Mookey Montana, who hit the stage right after Navihon, traveled from Dallas, Texas, to perform in his home city following the birth of his child the day before. His energy is just as lively and bright as his ensemble––a multicolored jacket with various patterns, symbols and letters, and joggers. His shades and long locs hide his face, but he commanded the stage, dancing and moving across it to the beat of his songs.

The artist mostly performed unreleased tracks, giving Jackson a nice preview of what he has on the horizon. The songs were catchy, groovy, varying between upbeat and slow-tempo, showcasing his range as he switched flows. Despite the fact that the audience could not sing along to these new tunes, Mookey Montana’s performance nonetheless galvanized the crowd.

“I saw them snakes in the grass had to cut it; I saw them snakes in the grass had to cut it,” Montana rapped to the crowd.

“Snakes,” from his 2019 album “Battlefield,” is a catchy, up-tempo tune where Montana addresses cutting people off who don’t mean him any good. The song’s production and lyrics are relatable, and his liveliness on stage enhances the experience, resonating with the crowd.

“Mookey is really dope. He’s got a really dope style. He moved to Dallas, started doing shows in Dallas, and started putting shows together in Dallas and inviting Jackson artists over,” Franklin said.

Growing up near downtown Jackson, Mookey Montana moved to Atlanta for a time, as the area is a hotbed for many up-and-coming rappers in the South. The oversaturation of artists pushed him to move to Dallas, where he found both love and success, which has in turn garnered a greater level of support from Mississippians entrenched in the indie-music scene.

Mookey’s goals are simple: He wants to be versatile—not just in rap, but in other areas of the industry, like music licensing.

Bigg Josh: ‘He’s Just Really Hungry’

Bigg Josh, one of the few performing artists with whom I was familiar, followed Mookey Montana. Possessing an impressive stature for which he chose his moniker, Bigg Josh caught my attention at rapper Dolla Black’s “4th Quarter Exchange” back in 2019, before masks became required facewear and more than 30 people could occupy a venue at a time without trepidation.

A little over two years later, his aesthetic, musicality and lyricism hit just as well as they did the first time I saw him. Dressed in a hoodie, overalls and cap, Bigg Josh painted a lyrical picture one minute of riding around Jackson, listing off landmarks and popular places around the city that only locals would recognize. In the next moment, he’s hyping the crowd with his bass-hugging song “Mississippi River,” which features a nice build of catchy bars from the emcee before the beat drops, bombarding listeners’ ears with bass, a love language of southern music.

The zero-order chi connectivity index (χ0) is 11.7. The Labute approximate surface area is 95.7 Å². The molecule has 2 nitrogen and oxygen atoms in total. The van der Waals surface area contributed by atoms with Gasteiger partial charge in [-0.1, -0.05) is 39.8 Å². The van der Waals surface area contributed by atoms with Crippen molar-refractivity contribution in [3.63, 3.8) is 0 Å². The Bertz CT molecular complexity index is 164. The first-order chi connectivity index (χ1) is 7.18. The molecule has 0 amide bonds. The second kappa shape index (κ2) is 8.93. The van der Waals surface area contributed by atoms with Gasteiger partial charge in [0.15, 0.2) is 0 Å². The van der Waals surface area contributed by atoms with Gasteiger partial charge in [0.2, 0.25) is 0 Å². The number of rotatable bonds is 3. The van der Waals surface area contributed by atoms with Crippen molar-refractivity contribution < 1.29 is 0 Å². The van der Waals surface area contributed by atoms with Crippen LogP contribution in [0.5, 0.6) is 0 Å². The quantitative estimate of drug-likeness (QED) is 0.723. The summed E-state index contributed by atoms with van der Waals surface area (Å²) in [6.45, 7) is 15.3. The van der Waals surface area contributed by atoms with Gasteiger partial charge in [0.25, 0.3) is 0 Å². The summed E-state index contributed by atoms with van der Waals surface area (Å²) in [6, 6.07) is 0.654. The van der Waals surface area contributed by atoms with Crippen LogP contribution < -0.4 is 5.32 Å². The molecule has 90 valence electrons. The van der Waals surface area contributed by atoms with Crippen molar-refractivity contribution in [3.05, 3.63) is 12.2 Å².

”The river, the river, the river. Since birth, I been a lyrical killer. Got flow like the Mississippi, the Mississippi River,” Josh rapped.

The song, which released as part of his 2021 album “Southern Soul,” immediately yielded head nods and scrunched-up faces due to the combination of the hard-heating production, his flow and his lyrics. Bigg Josh was the first artist of the night to bring other Jackson artists on stage with him, sparking a chain reaction from later talent. Rapper Dono Vegas joined him to perform their song “To Be Honest.”

“I’ve been kind of watching him from afar,” Franklin said. “He’s just really hungry, and he’s attentive. He asks questions, and he wants to learn how to get better. He’s just a really mannerable, polite guy with good manners, and that’s going to take you far, especially dealing with me.”

Best In Going Great—that’s what the acronym “Bigg” in Bigg Josh signifies. The emcee started rapping in middle school at lunch tables and classrooms. Texas rappers like UGK, Big Hawk and Big Mo captured his attention, not only for their flow, but for their size.

“Beginning his journey as an overweight child, he set out to overcome his personal challenges through his music,” his Spotify biography reads. Bigg Josh released his first mixtape, “iGoLive,” in 2013, and he followed that project with “If Only They Knew” in 2019. Two years later, he released his debut, full-length album “Southern Soul” across streaming platforms.

Allie Baby: ‘The Only One’

New Orleans rapper Allie Baby held it down for the female emcees, representing them well with her lyricism and freestyle abilities. Dressed as casually as her male peers, she rocked jeans, a long-sleeve T-shirt and a letterman jacket that she removed later on.